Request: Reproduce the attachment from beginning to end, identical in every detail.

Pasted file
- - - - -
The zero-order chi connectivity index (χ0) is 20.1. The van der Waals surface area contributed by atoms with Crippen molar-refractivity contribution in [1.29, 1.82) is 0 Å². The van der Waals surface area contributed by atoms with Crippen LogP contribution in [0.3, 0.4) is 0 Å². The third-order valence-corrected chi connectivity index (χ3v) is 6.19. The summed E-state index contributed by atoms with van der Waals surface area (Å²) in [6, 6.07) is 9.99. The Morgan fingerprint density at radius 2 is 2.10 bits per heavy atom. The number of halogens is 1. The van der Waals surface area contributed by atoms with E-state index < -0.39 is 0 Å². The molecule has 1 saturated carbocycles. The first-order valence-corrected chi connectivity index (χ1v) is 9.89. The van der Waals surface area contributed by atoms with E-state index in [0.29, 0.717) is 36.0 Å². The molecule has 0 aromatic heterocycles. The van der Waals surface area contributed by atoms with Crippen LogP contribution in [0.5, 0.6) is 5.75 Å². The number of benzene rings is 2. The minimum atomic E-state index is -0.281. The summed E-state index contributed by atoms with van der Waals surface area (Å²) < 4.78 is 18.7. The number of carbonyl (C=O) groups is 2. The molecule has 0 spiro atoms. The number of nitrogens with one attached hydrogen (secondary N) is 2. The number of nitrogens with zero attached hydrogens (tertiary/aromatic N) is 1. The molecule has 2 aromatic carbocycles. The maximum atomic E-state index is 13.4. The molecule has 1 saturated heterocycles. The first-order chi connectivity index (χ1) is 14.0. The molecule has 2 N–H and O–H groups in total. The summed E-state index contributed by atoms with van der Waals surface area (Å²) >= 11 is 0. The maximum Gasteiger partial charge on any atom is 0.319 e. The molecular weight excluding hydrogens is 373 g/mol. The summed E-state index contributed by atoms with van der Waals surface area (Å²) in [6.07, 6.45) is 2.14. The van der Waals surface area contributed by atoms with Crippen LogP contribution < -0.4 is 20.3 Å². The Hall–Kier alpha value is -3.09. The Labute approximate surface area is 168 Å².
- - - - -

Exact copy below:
The zero-order chi connectivity index (χ0) is 20.1. The van der Waals surface area contributed by atoms with Crippen molar-refractivity contribution in [1.29, 1.82) is 0 Å². The van der Waals surface area contributed by atoms with Crippen LogP contribution in [0.3, 0.4) is 0 Å². The third-order valence-corrected chi connectivity index (χ3v) is 6.19. The summed E-state index contributed by atoms with van der Waals surface area (Å²) in [6, 6.07) is 9.99. The Morgan fingerprint density at radius 2 is 2.10 bits per heavy atom. The number of halogens is 1. The van der Waals surface area contributed by atoms with E-state index < -0.39 is 0 Å². The molecule has 1 saturated carbocycles. The first-order valence-corrected chi connectivity index (χ1v) is 9.89. The van der Waals surface area contributed by atoms with E-state index in [0.29, 0.717) is 36.0 Å². The molecule has 0 aromatic heterocycles. The van der Waals surface area contributed by atoms with Crippen LogP contribution in [0.5, 0.6) is 5.75 Å². The number of benzene rings is 2. The minimum atomic E-state index is -0.281. The summed E-state index contributed by atoms with van der Waals surface area (Å²) < 4.78 is 18.7. The number of carbonyl (C=O) groups is 2. The molecule has 0 spiro atoms. The number of nitrogens with one attached hydrogen (secondary N) is 2. The number of nitrogens with zero attached hydrogens (tertiary/aromatic N) is 1. The molecule has 2 aromatic carbocycles. The maximum atomic E-state index is 13.4. The molecule has 1 saturated heterocycles. The first-order chi connectivity index (χ1) is 14.0. The molecule has 2 N–H and O–H groups in total. The summed E-state index contributed by atoms with van der Waals surface area (Å²) >= 11 is 0. The maximum Gasteiger partial charge on any atom is 0.319 e. The molecular weight excluding hydrogens is 373 g/mol. The summed E-state index contributed by atoms with van der Waals surface area (Å²) in [6.07, 6.45) is 2.14. The van der Waals surface area contributed by atoms with Crippen LogP contribution < -0.4 is 20.3 Å². The Hall–Kier alpha value is -3.09. The Labute approximate surface area is 168 Å².